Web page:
Atlanta forest carbon credit plan could generate cash
Money, you may have heard, doesn’t grow on trees. But trees can turn into money, and maybe, city officials say, curb the effects of climate change.
What’s happening: City Hall wants to add Lake Charlotte Nature Preserve, the 216-acre old-growth forest it purchased in 2020, to a carbon credit program that officials say could generate millions of dollars in revenue to maintain the southeast Atlanta nature preserve.
- Called a carbon registry, the program issues “credits” that companies can buy to offset their emissions and meet climate goals or mandates.
In the weeds: Trees absorb carbon from the atmosphere, making forests big weapons in the battle against climate change. But they’re constantly threatened by development, logging or industry.
- Carbon credits create an economic model that many hope will slow greenhouse gas emissions by keeping trees in the ground — and carbon in the trees — and give researchers and the private sector more time for clean energy research and policy change.
Details: Under legislation approved last week by the Atlanta City Council, the city would pay City Forest Credits up to $392,500 total to apply for the program and calculate Lake Charlotte’s carbon offset potential.
The Seattle-based nonprofit works with local governments, land trusts and others to measure how many carbon credits they can sell based on the size and makeup of their urban forests.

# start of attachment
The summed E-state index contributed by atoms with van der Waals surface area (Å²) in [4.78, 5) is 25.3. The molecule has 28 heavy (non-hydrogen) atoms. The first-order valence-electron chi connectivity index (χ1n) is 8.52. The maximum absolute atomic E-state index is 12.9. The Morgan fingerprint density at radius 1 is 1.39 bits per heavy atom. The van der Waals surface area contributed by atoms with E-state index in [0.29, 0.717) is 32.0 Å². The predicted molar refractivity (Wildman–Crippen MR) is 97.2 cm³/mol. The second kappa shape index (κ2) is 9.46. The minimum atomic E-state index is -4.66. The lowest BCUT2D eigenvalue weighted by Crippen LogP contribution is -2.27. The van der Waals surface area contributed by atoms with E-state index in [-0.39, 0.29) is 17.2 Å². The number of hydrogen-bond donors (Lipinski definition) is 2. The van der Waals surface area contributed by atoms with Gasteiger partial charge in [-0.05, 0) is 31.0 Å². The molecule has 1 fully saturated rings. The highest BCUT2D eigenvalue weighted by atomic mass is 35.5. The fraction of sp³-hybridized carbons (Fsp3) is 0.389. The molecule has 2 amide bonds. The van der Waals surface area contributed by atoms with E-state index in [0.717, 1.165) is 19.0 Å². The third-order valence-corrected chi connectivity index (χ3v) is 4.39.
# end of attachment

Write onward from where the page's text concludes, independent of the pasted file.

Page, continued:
- In June, credits issued by CFC were sold to a blockchain software development company for $1 million, Axios’ Alan Neuhauser reported. That’s four times the sale price of offsets from rural forests.
- The owners of the forests will use that cash to clean up the wooded areas, restore streams, or, in the case of Richmond, Virginia, engage and educate the public about two African American cemeteries’ histories.
Why it matters: The credits could deliver millions of dollars over the 40-year agreement, John R. Seydel, the city’s deputy chief sustainability officer, told Axios.
- For Lake Charlotte, that funding could help pay for long-term maintenance costs. If the program works, the model could be used for other new city forests or even the roughly 2,000 tree plantings performed by the city parks department every year.
The other side: Some researchers argue that carbon credits — especially those using large rural forests — can overstate their offset potential.
What’s next: The city has a Jan. 5 deadline to submit the application to CFC.
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